Manage Inventory With RFID
EP Editorial Staff | May 1, 2023
Cloud-based system instills reliability in internal and external inventory management.
Supply-chain management is at the core of manufacturing business success. To be effective, a supply-chain strategy needs visibility, reliability, and predictability. Pandemic-driven supply challenges hit industry hard and the trend continues even a few years post-pandemic. For example, 47% of Water and Wastewater Equipment Manufacturers Association (WWEMA) members noted in their responses to the 2022 WWEMA Market Indicators Survey that the overwhelming top challenge facing their industry is supply chain.
“With regard to supply chains, some WWEMA members have previously talked about ‘just in time’ inventory, and now they are talking about ‘just in case’ inventory,” said Tina Wojnar, WWEMA Program Manager-Policy & Member Services. “Companies are willing to incur the carrying cost to keep extraneous supply on hand so that they can be prepared for consumer demand and avoid the risk of not being able to get what they need and causing delays for their customers.”
Some of the biggest supply-chain pain points include material shortages, lack of supply-chain visibility, gauging customer demand to prepare for future needs, congestion at critical ports, increasing transportation and freight costs, and supply-chain fragmentation. One solution is implementing digital technology that collects, analyzes, interprets, and manages high-quality,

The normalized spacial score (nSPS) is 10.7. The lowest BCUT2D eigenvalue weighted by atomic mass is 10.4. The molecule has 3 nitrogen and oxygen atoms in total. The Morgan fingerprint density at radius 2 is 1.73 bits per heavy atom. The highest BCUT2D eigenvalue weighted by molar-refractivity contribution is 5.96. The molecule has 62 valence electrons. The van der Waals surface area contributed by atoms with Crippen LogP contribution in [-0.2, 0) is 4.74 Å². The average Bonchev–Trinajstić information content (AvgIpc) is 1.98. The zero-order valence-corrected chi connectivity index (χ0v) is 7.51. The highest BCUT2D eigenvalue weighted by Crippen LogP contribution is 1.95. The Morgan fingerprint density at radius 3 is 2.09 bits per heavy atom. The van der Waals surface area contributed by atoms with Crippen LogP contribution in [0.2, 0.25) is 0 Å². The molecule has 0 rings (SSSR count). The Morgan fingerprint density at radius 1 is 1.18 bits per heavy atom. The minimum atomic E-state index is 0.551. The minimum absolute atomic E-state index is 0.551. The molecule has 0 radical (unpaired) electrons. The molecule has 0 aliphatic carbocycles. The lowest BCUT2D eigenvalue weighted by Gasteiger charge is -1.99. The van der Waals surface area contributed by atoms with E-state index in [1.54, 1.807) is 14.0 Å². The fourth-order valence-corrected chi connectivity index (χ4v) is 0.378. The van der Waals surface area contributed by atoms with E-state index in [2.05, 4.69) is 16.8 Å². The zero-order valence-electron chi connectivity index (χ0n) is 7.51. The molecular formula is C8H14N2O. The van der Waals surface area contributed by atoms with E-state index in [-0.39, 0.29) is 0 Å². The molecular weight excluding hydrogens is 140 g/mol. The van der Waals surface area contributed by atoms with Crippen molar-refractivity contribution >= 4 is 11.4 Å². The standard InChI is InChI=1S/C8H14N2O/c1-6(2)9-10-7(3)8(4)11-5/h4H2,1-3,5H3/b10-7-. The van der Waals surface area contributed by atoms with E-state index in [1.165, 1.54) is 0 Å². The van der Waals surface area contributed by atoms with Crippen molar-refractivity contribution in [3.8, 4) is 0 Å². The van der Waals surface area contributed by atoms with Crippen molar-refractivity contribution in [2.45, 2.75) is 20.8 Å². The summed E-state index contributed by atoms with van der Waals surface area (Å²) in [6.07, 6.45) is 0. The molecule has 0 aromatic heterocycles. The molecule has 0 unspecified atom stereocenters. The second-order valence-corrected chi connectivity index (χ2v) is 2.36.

up-to-the-minute data. The data supports the automation and forecasting tools necessary for effective supply-chain management.
Data-based RFID technology digitizes onsite inventory, turning any inventory storage area into a virtual vending machine that can drive replenishment orders directly into the supplier’s ERP and the customer’s MRP systems. This technology establishes a solid data foundation for future automation, such as smart contracts and online block-chain ledgers that automate B2B documents such as packing slips, receiving reconciliations, purchase orders, invoices, and payables and receivables.
This type of RFID technology, which uses smart labels to track parts and materials, offers several inventory-management advances:
There is a growing online community built around the idea of cloud sources. This collaborative approach to B2B supply-chain management offers a true omnichannel platform that accommodates physical (logistics, storage, tracking consumption, organizing) and digital (analytics, forecasts, replenishment metrics) aspects of complex supply chains. Plant managers can put any suppliers in the system to create an open platform, which provides one-touch integration across all channels to provide a superior customer-service experience. Adoption of tech systems usually means plant managers must make big changes, but that is not the case with this technology.
It shifts the competitive advantage back to independent suppliers. Through collaboration, they can thrive again in the marketplace.
This solution is not based around traditional archetypes such as “sales reps in trucks,” or vending machines that would eat your money and not give you the candy bar, or plastic bin-based inventory Kanban systems.
It’s a simple solution to automate physical inventory supply chains that also provides an established foundation for a new approach to eCommerce. The system digitizes physical inventory consumption and uses that data to automate every aspect of the supply chain, regardless of complexity.